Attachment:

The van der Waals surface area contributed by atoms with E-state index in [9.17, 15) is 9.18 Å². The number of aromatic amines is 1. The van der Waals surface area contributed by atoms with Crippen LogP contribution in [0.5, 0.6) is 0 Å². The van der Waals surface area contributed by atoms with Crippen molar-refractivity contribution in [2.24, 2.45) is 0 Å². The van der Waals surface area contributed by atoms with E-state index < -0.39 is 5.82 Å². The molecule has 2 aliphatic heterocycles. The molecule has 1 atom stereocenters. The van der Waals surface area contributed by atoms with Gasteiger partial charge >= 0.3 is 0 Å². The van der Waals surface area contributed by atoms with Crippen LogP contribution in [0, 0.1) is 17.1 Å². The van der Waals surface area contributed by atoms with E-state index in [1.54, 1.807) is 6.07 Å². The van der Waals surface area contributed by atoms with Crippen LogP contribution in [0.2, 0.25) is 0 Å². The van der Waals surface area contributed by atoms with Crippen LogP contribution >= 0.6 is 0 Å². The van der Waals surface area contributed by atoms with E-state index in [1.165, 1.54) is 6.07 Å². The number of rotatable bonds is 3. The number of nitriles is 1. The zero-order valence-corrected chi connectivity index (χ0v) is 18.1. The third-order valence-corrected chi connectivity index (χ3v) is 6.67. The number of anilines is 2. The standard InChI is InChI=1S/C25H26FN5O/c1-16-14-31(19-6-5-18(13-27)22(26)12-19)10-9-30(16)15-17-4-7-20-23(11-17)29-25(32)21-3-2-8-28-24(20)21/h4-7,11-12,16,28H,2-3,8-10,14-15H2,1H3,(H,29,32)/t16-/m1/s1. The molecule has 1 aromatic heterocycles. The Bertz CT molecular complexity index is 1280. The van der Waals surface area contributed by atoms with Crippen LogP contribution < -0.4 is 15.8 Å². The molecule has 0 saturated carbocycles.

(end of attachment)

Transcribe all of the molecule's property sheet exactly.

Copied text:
The van der Waals surface area contributed by atoms with E-state index in [9.17, 15) is 9.18 Å². The number of aromatic amines is 1. The van der Waals surface area contributed by atoms with Crippen LogP contribution in [0.5, 0.6) is 0 Å². The van der Waals surface area contributed by atoms with Crippen molar-refractivity contribution in [2.24, 2.45) is 0 Å². The van der Waals surface area contributed by atoms with E-state index < -0.39 is 5.82 Å². The molecule has 2 aliphatic heterocycles. The molecule has 1 atom stereocenters. The van der Waals surface area contributed by atoms with Gasteiger partial charge >= 0.3 is 0 Å². The van der Waals surface area contributed by atoms with Crippen LogP contribution in [0, 0.1) is 17.1 Å². The van der Waals surface area contributed by atoms with E-state index in [1.54, 1.807) is 6.07 Å². The van der Waals surface area contributed by atoms with Crippen LogP contribution in [0.2, 0.25) is 0 Å². The van der Waals surface area contributed by atoms with Crippen LogP contribution >= 0.6 is 0 Å². The van der Waals surface area contributed by atoms with E-state index in [1.165, 1.54) is 6.07 Å². The number of rotatable bonds is 3. The number of nitriles is 1. The zero-order valence-corrected chi connectivity index (χ0v) is 18.1. The third-order valence-corrected chi connectivity index (χ3v) is 6.67. The number of anilines is 2. The standard InChI is InChI=1S/C25H26FN5O/c1-16-14-31(19-6-5-18(13-27)22(26)12-19)10-9-30(16)15-17-4-7-20-23(11-17)29-25(32)21-3-2-8-28-24(20)21/h4-7,11-12,16,28H,2-3,8-10,14-15H2,1H3,(H,29,32)/t16-/m1/s1. The molecule has 1 aromatic heterocycles. The Bertz CT molecular complexity index is 1280. The van der Waals surface area contributed by atoms with Crippen LogP contribution < -0.4 is 15.8 Å². The molecule has 0 saturated carbocycles.